5. Masai Mara National Reserve[SEE MAP]
The thrill of seeing millions of animals roam the plains of Masai Mara National Reserve in Kenya is not easily forgotten. One of the most popular month to visit the Masai Mara is in July when the famous wildlife migration reaches the Masai Mara and the wildebeest and zebras are at their highest number. Not only do these animals provide a spectacular sight, they’re also dinner just waiting to happen for predatory animals such as lions and leopards. The best times to view the animals in Kenya’s most popular game park are dawn and dusk. Lucky travelers may also see giraffes, baboons, hippos and elephants.
4. Calgary Stampede[SEE MAP]
The Calgary Stampede, one of the most famous rodeos in the world, traces its origins back to the traveling wild west shows of the late 1800s and early 1900s. The Stampede has grown over the years, today attracting the best cowboys in the world who compete for $2 million in prize money. Other activities include live concerts, a carnival, lots of food and dancing as this Canadian city hosts the best in the west. A 4 km (2.5 mile) parade opens what is one of the best places to visit in July and what Calgary calls “the greatest outdoor show on earth.”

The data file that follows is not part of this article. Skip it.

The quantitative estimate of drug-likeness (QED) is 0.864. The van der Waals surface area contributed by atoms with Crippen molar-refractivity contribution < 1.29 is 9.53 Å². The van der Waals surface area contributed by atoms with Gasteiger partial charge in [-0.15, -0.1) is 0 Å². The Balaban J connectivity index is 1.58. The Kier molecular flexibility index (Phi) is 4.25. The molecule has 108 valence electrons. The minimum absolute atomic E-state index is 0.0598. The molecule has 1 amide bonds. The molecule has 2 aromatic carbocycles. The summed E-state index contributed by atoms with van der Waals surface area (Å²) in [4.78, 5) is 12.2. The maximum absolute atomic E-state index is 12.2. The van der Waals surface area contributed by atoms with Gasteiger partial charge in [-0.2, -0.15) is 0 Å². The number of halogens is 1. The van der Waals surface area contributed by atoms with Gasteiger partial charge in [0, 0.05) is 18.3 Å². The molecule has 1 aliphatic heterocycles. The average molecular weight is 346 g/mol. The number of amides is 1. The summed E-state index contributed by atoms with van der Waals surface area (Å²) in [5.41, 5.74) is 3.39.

3. Ulaanbaatar - Nadaam Festival[SEE MAP]
Nadaam is a festival featuring athletic competitions that is celebrated annually across Mongolia, with the biggest celebration taking place in Ulaanbaatar, the capital. The event features Mongolian wrestling, archery and long distance horse racing – the Mongols are famous for their horsemanship. Music with dancers wearing traditional costumes and playing games involving sheep anklebones are other popular activities. Nadaam, which has been going on for centuries, opens with transporting Genghis Khan’s nine yak tails into the stadium.